Meiosis and Mitosis

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3.2 Meiosis Produces Gametes for Sexual Reproduction
Reproduction can be divided into two broad categories
1. In asexual reproduction, organisms reproduce without mating and produce genetically identical offspring 2. In sexual reproduction, gametes (reproductive cells) are produced; theses unite during fertilization Males and females carry distinct reproductive tissues and structures Mating requires the production of haploid gametes from both male and female The union of haploid gametes produces diploid progeny

Meiosis versus Mitosis
Many features of meiosis are similar or identical to mitosis, e.g. interphase Meiosis is distinguished from mitosis on the basis of events during meiotic M phase and the production of hour haploid gametes Meiotic interphase is followed by two division stages

Meiosis I and II
In meiosis I homologous chromosomes separate from one another, reducing the diploid number of chromosomes to the haploid number In meiosis II, sister chromatids separate from one another to produce four haploid gametes, each with one chromosome of the original diploid pair Meiosis I

Three hallmark events occur in meiosis I
1. Homologous chromosomes pairing
2. Crossing over between homologous chromosomes(generates new combinations of alleles) 3. Segregation (separation) of homologous chromosomes, which reduces chromosomes to the haploid number Stages of Meiosis I

Meiosis I is divided into prophase I, metaphase I, anaphase I, and telophase I Pairing and recombination of homologs takes place in prophase I (generating new combos of genes) Prophase I is subdivided into five stages:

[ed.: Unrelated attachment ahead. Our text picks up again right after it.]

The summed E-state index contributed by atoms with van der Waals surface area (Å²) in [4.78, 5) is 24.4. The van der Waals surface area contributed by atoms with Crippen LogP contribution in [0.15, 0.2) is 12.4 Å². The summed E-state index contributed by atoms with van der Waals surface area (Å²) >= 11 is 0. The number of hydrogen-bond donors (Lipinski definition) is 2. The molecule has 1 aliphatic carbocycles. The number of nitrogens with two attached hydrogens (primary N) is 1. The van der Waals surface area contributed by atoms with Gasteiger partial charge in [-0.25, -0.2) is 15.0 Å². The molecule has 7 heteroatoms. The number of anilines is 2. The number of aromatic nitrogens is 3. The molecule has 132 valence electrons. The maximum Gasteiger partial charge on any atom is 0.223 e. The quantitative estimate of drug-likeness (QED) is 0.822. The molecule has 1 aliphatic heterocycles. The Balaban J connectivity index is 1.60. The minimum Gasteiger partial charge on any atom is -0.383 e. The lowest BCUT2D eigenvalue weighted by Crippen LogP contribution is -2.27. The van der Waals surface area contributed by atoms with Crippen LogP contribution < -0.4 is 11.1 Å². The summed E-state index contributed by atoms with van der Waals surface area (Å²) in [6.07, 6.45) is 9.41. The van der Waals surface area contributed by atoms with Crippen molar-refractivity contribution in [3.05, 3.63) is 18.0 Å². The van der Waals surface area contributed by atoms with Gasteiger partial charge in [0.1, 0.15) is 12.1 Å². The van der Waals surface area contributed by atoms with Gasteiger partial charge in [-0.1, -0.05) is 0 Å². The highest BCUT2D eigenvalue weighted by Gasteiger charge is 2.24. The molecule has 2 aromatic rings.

1. Leptotene
2. Zygotene
3. Pachytene
4. Diplotene
5. Diakinesis
Leptotene and Zygotene
Chromosome condensation begins in leptotene stage
The meiotic spindle forms as microtubules extend out from centrosomes The nuclear envelope disintegrates during zygotene
Homologous chromosomes undergo synapsis
Synaptonemal Complex
Homologous chromosomes align and the synaptonemal complex (protein bridge) is formed between the chromosomes This tri-layer protein structure tightly binds non-sister chromatids of homologous chromosomes Nonsister chromatids belong to different members of

Pachytene
Chromosome condensation continues in pachytene
Paired homologs are called tetrads, due to the four visible chromatids Recombination nodules can be seen at intervals in the synaptonemal complex These are aggregates of enzymes and proteins needed for crossing over between homologs Diplotene

Chromosomes continue to condense in diplotene, and the synaptonemal complex begins to dissolve Homologs pull apart slightly, revealing chiasma, at locations where crossing over has occurred Cohesin protein is present between sister chromatids, to resist the pulling forces of kinetochore microtubules Diakinesis

Kinetochore microtubules move synapsed chromosome pairs toward the metaphase plate Here, homologs align side by side
Metaphase I
In metaphase I chiasmata between homologs are dissolved; this completes crossing over Homologs align on opposite sides of the metaphase plate
Kinetochore microtubules attach to both sister chromatids of one homolog; kinetochore microtubules from the opposite pole do the same for the other homolog Anaphase I
Anaphase I begins when homologs separate from one another and are pulled to opposite poles of the cell Sister chromatids are firmly attached by cohesion
Telophase I and Cytokinesis
In telophase I the nuclear membranes reform around the separated haploid sets of chromosomes Cytokinesis follows telophase I and divides the cytoplasm to create two haploid cells Meiosis I is called the reductional division because the ploidy of the daughter cells is halved compared to the original diploid parent cell Meiosis II

Meiosis II divides each haploid daughter cell into two haploid cells, by separating sister chromatids from one another The...
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